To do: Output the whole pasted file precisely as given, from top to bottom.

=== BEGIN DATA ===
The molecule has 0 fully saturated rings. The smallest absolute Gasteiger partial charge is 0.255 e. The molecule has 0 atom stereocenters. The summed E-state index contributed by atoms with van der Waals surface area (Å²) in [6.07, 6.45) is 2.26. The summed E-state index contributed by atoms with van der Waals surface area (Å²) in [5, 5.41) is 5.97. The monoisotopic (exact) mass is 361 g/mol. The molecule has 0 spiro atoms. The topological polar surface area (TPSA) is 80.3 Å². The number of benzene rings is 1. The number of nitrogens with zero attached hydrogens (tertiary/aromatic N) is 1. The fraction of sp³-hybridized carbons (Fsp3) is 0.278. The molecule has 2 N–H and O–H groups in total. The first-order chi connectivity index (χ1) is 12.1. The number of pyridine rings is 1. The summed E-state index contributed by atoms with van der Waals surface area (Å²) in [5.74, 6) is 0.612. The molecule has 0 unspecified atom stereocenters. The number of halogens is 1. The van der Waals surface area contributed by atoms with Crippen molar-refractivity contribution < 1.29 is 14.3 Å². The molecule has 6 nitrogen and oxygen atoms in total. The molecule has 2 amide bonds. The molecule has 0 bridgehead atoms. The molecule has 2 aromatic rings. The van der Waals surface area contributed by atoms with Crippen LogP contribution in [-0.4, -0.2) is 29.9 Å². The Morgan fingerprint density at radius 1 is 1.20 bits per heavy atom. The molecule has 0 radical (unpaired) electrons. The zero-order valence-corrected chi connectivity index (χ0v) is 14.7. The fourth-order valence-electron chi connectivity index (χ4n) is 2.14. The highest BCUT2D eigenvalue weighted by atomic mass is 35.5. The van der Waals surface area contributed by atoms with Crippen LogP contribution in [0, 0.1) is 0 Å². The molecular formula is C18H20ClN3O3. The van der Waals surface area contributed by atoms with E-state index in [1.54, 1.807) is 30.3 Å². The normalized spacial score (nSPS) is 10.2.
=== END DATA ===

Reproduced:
The molecule has 0 fully saturated rings. The smallest absolute Gasteiger partial charge is 0.255 e. The molecule has 0 atom stereocenters. The summed E-state index contributed by atoms with van der Waals surface area (Å²) in [6.07, 6.45) is 2.26. The summed E-state index contributed by atoms with van der Waals surface area (Å²) in [5, 5.41) is 5.97. The monoisotopic (exact) mass is 361 g/mol. The molecule has 0 spiro atoms. The topological polar surface area (TPSA) is 80.3 Å². The number of benzene rings is 1. The number of nitrogens with zero attached hydrogens (tertiary/aromatic N) is 1. The fraction of sp³-hybridized carbons (Fsp3) is 0.278. The molecule has 2 N–H and O–H groups in total. The first-order chi connectivity index (χ1) is 12.1. The number of pyridine rings is 1. The summed E-state index contributed by atoms with van der Waals surface area (Å²) in [5.74, 6) is 0.612. The molecule has 0 unspecified atom stereocenters. The number of halogens is 1. The van der Waals surface area contributed by atoms with Crippen molar-refractivity contribution < 1.29 is 14.3 Å². The molecule has 6 nitrogen and oxygen atoms in total. The molecule has 2 amide bonds. The molecule has 0 bridgehead atoms. The molecule has 2 aromatic rings. The van der Waals surface area contributed by atoms with Crippen LogP contribution in [-0.4, -0.2) is 29.9 Å². The Morgan fingerprint density at radius 1 is 1.20 bits per heavy atom. The molecule has 0 radical (unpaired) electrons. The zero-order valence-corrected chi connectivity index (χ0v) is 14.7. The fourth-order valence-electron chi connectivity index (χ4n) is 2.14. The highest BCUT2D eigenvalue weighted by atomic mass is 35.5. The van der Waals surface area contributed by atoms with Crippen LogP contribution in [0, 0.1) is 0 Å². The molecular formula is C18H20ClN3O3. The van der Waals surface area contributed by atoms with E-state index in [1.54, 1.807) is 30.3 Å². The normalized spacial score (nSPS) is 10.2.